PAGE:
Hook size is probably the first thing a sea angler should think of when buying hooks. Most are smart enough to know which hook is the right size for the fish they are after but it takes experience. Sizes from most manufacturers range from the very smallest freshwater trout hook at a number 32, to the very largest game fish hook at 19/0.

The size breakdown from smallest to largest looks like this: 32, 30, 28, 26, 24, 22, 20, 18, 16, 14, 12, 11, 10, 8, 6, 4, 2, 1, 1/0, 2/0, 3/0, 4/0, 5/0, 6/0, 7/0, 8/0, 9/0, 10/0, 11/0, 12/0, 13/0, 14/0, 15/0, 16/0, 17/0, 18/0, and 19/0.

In sea fishing in the UK, average range is from a Size 1 to a Size 10/0 been a boat hook. For example Mackerel fishing, you should be using a size 1/0 hook, for Pollack from the shore you could use a size 3/0 or 4/0 and also you can use this size for most bottom fishing needs. Flatfish you are better off using a size 1 or 1/0 due to their small mouths. Remember all of these hooks come in a short, regular, or long shank version. The shank of the hook is the part between the eye of the hook and the bend. For example long shanks are very well suited for Sandeel baits, Lug or Rag threaded up the shank for a more natural presentation.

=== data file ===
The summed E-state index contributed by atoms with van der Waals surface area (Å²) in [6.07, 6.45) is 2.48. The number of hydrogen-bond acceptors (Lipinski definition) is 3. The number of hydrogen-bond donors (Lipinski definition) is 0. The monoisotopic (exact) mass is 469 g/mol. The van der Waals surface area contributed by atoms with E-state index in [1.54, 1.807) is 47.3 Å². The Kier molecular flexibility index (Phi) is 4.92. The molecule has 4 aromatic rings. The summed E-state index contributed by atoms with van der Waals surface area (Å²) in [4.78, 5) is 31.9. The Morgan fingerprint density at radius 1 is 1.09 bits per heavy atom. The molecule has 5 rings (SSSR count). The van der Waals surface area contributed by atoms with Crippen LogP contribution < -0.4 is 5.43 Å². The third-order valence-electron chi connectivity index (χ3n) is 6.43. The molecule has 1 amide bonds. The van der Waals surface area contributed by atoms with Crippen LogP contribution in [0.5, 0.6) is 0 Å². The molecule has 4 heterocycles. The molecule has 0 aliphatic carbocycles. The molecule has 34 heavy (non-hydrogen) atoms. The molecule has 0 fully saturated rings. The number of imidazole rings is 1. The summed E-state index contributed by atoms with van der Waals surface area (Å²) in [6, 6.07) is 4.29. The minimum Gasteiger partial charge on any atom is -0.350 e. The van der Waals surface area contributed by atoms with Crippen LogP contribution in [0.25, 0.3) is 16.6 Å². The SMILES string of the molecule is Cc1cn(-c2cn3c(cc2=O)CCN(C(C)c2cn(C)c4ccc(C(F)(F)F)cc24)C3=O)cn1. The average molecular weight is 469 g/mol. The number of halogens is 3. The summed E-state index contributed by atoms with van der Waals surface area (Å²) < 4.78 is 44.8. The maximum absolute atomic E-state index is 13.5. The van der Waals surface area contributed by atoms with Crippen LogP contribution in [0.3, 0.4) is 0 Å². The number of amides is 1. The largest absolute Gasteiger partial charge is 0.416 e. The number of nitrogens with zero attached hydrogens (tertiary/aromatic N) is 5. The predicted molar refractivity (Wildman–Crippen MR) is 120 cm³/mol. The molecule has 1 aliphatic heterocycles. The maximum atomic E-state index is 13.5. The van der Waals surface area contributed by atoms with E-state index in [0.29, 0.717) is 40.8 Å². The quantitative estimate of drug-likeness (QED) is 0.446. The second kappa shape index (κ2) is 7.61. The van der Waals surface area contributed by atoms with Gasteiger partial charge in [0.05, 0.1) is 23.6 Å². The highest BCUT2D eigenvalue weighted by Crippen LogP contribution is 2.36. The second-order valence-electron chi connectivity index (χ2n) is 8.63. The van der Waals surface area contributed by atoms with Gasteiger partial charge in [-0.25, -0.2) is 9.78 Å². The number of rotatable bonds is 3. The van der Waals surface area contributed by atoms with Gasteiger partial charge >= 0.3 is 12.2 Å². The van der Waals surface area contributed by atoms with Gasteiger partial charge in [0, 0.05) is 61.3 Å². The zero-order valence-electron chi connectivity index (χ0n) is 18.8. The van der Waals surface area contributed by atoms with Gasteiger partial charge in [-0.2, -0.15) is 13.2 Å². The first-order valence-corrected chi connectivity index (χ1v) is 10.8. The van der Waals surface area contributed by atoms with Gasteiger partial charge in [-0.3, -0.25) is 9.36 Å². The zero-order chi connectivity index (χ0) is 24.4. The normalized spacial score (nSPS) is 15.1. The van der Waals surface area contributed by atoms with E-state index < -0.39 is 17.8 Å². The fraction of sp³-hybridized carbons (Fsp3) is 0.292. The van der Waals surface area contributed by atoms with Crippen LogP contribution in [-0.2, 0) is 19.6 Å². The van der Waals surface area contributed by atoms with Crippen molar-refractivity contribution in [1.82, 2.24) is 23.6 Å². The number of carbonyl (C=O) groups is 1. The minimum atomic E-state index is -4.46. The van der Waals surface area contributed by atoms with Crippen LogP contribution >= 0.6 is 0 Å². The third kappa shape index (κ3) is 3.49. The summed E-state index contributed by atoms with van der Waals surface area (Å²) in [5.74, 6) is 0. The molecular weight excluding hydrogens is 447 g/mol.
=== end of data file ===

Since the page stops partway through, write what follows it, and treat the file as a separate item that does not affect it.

Fish hooks also come in several types. Knowing a few of the more popular ones and their uses can help you be successful:

O’SHAUGHNESSY This hook is named for the specific design of the hook. It’s a standard hook, forged with a very strong bend. This hook is relatively thick, very strong, and not likely to bend out of shape. Generally designed for saltwater, it is good for general bottom fishing use. Sizes range from #3 to as large as 19/0.